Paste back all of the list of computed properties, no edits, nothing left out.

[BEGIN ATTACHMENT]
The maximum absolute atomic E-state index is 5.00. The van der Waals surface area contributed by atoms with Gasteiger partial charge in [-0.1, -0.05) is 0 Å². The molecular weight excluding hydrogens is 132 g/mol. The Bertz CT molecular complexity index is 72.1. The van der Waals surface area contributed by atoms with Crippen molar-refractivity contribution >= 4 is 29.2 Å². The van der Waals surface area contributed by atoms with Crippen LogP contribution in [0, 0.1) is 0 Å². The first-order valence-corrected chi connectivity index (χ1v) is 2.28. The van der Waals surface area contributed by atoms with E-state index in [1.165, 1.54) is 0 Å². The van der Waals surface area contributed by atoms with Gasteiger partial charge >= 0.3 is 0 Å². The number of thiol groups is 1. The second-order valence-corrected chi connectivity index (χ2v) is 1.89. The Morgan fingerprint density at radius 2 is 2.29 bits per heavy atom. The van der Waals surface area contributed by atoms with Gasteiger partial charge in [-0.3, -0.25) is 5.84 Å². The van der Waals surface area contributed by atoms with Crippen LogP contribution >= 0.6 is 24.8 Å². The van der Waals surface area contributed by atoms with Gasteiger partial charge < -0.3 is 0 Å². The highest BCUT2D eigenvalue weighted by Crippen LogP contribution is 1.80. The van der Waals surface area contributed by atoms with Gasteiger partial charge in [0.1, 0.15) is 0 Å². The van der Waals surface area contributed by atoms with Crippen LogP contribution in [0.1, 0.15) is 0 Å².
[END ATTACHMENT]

The maximum absolute atomic E-state index is 5.00. The van der Waals surface area contributed by atoms with Gasteiger partial charge in [-0.1, -0.05) is 0 Å². The molecular weight excluding hydrogens is 132 g/mol. The Bertz CT molecular complexity index is 72.1. The van der Waals surface area contributed by atoms with Crippen molar-refractivity contribution >= 4 is 29.2 Å². The van der Waals surface area contributed by atoms with Crippen LogP contribution in [0, 0.1) is 0 Å². The first-order valence-corrected chi connectivity index (χ1v) is 2.28. The van der Waals surface area contributed by atoms with E-state index in [1.165, 1.54) is 0 Å². The van der Waals surface area contributed by atoms with Gasteiger partial charge >= 0.3 is 0 Å². The number of thiol groups is 1. The second-order valence-corrected chi connectivity index (χ2v) is 1.89. The Morgan fingerprint density at radius 2 is 2.29 bits per heavy atom. The van der Waals surface area contributed by atoms with Gasteiger partial charge in [-0.3, -0.25) is 5.84 Å². The van der Waals surface area contributed by atoms with Crippen LogP contribution >= 0.6 is 24.8 Å². The van der Waals surface area contributed by atoms with Gasteiger partial charge < -0.3 is 0 Å². The highest BCUT2D eigenvalue weighted by Crippen LogP contribution is 1.80. The van der Waals surface area contributed by atoms with Gasteiger partial charge in [0.1, 0.15) is 0 Å². The van der Waals surface area contributed by atoms with Crippen LogP contribution in [0.1, 0.15) is 0 Å².